It’s gonna happen. I must confess, my Wrigley experience almost made me forget how it was that the Cubs had come to earn such a pathetic slogan. It was only a month ago, and yet they played with such confidence, seemed so unstoppable. It’s gonna happen? Well, of course it was gonna happen. One only wondered why they were so embarrassingly desperate to convince us.
Now I remember.
Yes, the Cubbies are back to doing what it is that they do best—putting the loser into lovable loser. And I must admit that it’s getting a little bit old. It’s like watching a really, really predictable movie. It’s like that friend who keeps getting back together with her jerk of a boyfriend even though you know it can’t possibly end well. It’s like turning on Nick at Nite to find that they are airing that episode of Taxi where Jim builds Elaine a castle in her living room—again. Well, that’s actually an awesome episode, and I could never really get sick of it. And, come to think if it, they don’t even air Taxi on Nick at Nite anymore. So it’s more like if flipping on Nick at Nite to discover they are rerunning that episode of Fresh Prince of Bel Air where Vivian and Philip go on Soul Train. Sure, it was amazing the first time. But it doesn’t really bear re-watching.
I don’t want to sound heartless. I get that it must suck to suck. I mean, hell the Yankees aren’t exactly the envy of the East this year. And, no, just because the Yanks are down on their luck, I would never dream of saying that I can relate to what it must be like to be a Cubs fan. That would be condescending. I know someone who once had the ridiculous notion that he would go sleep on the street for a few nights so that he could “see what it felt like to be homeless.” For me to say that I could truly relate to the pain of what it was like to be a Cubs fan? It would be kind of like that. But, still, I get that it’s no fun. And I get that it’s not your fault.
That said, it’s still a little tiresome. I’ve said it before, and I’ll say it again. You don’t have to be a loser to be lovable. That day that I went to Wrigley? The day DeRosa and Soto hit dingers, John Cusack sang “Take Me Out to The Ballgame,” and all of those Cubs fans won me over with that special brand of adorability that doesn’t exist outside the Midwest? Nobody was a loser that day. Well, nobody except the Nationals.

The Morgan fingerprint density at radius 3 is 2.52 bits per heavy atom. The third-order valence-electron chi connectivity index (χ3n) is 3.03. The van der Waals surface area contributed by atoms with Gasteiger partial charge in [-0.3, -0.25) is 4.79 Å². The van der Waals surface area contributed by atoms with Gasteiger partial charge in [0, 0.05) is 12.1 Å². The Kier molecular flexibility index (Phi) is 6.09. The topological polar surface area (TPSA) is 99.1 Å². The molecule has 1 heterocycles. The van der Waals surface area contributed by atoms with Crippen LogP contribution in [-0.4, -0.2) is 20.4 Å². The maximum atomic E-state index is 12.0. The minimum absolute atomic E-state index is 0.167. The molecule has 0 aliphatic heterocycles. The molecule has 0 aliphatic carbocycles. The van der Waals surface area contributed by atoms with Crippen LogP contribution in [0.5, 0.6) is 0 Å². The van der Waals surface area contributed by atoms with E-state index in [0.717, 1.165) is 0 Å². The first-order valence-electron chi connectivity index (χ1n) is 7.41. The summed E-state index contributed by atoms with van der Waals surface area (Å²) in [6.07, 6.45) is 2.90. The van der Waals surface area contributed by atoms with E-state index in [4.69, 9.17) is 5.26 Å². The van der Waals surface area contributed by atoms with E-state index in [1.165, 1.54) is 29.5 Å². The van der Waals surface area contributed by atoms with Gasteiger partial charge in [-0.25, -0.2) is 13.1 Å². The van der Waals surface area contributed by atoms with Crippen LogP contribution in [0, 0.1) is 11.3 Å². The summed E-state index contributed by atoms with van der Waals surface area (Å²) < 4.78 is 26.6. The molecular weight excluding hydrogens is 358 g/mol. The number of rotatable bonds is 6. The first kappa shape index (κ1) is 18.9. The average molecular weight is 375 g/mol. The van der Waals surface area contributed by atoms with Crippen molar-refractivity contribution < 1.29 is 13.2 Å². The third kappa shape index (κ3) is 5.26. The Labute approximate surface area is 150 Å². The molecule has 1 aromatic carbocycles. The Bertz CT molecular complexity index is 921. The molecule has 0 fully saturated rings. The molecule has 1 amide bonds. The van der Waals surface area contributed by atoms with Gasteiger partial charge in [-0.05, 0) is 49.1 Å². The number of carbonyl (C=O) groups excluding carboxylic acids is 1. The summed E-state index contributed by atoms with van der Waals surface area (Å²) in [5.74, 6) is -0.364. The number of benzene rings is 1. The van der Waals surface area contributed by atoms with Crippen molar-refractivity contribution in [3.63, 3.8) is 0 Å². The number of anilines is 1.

I am a baseball atheist—a batheist, if you will. I do not believe in fortune, and curses, and predetermined fates for certain teams. If anything, as previously stated, I do believe in collective psychology. And, perhaps, when the players for a certain team start to believe that their team is fated to lose, they may force a particular outcome. But there is no Roberto Clemente in the sky who is willing this to happen to the Cubs. Phil Rizzuto does not declare, “Holy Cow!” and before you know it, despite themselves, the Cubs find that they have lost eight of their last nine games. There is no destiny—only self-determination. Want proof? Take a look at the Chowdas. If after years, and years, and years, and years—well, I’m not going to write it out eighty-six times—they can turn things around and win not one, but two championships, it leaves the Cubs with no excuse.
The Cubs have built an identity around the fact of their loserness. And maybe there is an anxiety there that, if they aren’t the lovable losers, they wont know who they are. Will they even be lovable anymore? But I argue, yes. A thousand times yes. Because, at the rate the Cubs are going, the loser thing, it’s growing less and less lovable by the season. In fact, I’d say the Cubs are about one implosion away from being the loathe-able losers. If the Cubs really want to earn our love, at this point, the best thing they could possibly do is surprise us by winning. The timing is almost too perfect. A hundred years? That's just about as inspirational sports movie as you can get. And everyone knows that everyone loves the winning team in the inspirational sports movie.
So, Soriano, Lee, Soto, Theriot, you march back onto that field, and you show those birds from St. Louis that Cardinals fans take it in the Pujols. I’m sorry. I saw a Cubs fan wearing a shirt that said that one time, and I have been waiting for the opportunity to repeat it. And here I thought I was the only one who liked to make fun of ballplayers who have names that sound like crapelbon. I think someone should make a t-shirt for the Indians that says, “Tigers Fans Give Me Renteria.”
On another note, I have been anxiously awaiting this week’s episode of Project Runway. Now that the Yankees have ruined my September, I have to take solace where I can. I was fantasizing today about how unbelievably amazing it would be to find a way to fuse my love of Project Runway with my love of baseball. Picture this: A close call at the plate. Heidi Klum comes strutting onto the field clad in spiked heels and mini-dress, says smugly in that oh-so-sexy German accent of hers, “In baseball, one play you're safe, the next play you're out. Coco Crisp… You’re out.”
Du Stinkst Coco Crsip. Auf wiedersehen.